The Children of Húrin is a compilation of the whole of the story concerning the family of Húrin – including a few of Húrin’s adventures, his wife Morwen, and the tragic life of his three children, Túrin, Urwen/Lalaith, and Niënor. While Christopher Tolkien primarily brought together all of the relevant story already written by his father, there is an unknown amount of bridging material Christopher wrote in an effort to both make this story run naturally from beginning to end, while simultaneously avoiding any of the editorial insights that are commonplace through most of the other work he has published after his father’s death.
As a result, we have a single, continuous story, with no editorial intrusion, that brings people for the first time into easy access to one of the most important stories Tolkien ever wrote, after The Lord of the Rings and The Hobbit.
And it is a singularly tragic tale. Let me warn you, there is no happy ending, this is tragedy in all its glory. It is beautifully written – a stunningly beautiful story that, despite its overwhelmingly tragic style, must nevertheless go down as a key story in Tolkien’s Legendarium. More than that, however, this book is wonderful on its own. I can’t imagine that it is necessarily overly attractive to non-Tolkien fans – though given just how well written it is, and how captivating the story, I wouldn’t dismiss the idea – it is regardless an absolute must-read for anyone who has even a passing-interest in Tolkien.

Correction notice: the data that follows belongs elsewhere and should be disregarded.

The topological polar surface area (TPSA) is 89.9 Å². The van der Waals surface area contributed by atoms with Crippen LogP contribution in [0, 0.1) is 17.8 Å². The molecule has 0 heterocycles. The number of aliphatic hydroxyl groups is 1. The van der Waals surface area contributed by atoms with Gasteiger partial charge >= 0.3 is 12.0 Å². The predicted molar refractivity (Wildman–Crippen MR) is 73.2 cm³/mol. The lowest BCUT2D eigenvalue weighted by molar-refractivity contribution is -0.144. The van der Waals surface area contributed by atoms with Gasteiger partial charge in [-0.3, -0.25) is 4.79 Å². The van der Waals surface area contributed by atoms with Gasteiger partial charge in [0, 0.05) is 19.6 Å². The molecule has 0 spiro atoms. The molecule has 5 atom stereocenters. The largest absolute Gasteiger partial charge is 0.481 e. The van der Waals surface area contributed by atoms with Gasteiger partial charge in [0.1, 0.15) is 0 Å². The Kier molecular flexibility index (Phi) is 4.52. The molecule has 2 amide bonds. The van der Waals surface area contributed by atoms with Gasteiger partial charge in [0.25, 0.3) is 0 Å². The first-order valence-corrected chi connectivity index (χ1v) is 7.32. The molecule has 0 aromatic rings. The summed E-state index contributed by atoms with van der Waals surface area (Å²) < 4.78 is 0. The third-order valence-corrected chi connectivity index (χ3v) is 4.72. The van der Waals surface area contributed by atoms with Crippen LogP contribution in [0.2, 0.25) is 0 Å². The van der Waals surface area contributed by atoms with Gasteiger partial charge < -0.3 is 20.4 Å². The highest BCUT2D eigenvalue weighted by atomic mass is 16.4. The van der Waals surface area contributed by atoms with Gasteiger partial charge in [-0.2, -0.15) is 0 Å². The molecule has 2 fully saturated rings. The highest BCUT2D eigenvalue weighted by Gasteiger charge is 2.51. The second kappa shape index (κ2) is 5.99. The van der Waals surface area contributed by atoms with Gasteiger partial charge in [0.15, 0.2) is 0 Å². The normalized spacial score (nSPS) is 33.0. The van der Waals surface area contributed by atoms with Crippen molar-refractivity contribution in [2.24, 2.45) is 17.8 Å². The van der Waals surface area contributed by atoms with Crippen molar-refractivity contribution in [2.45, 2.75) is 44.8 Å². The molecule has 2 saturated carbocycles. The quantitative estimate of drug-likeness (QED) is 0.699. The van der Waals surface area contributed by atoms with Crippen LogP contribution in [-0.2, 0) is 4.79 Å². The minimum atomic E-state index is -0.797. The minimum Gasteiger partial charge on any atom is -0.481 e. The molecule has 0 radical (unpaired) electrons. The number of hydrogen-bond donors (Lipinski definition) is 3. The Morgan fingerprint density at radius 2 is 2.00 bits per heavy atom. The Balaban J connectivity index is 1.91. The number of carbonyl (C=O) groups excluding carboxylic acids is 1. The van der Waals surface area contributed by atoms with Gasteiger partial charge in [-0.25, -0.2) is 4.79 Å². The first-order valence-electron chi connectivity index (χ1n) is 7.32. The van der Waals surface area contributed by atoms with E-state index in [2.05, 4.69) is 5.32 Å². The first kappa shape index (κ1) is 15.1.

There are two small essays in the back which provide a little editorial insight – for those of us who enjoy such things – but they are unnecessary to enjoy the story in and of itself. These days we very rarely get to read a true tragedy – unsurprisingly, considering most people don’t want to read a tragedy. But tragedy has been a tried and true genre for millennia, and Tolkien mastered it in his writing the life of Húrin and his family.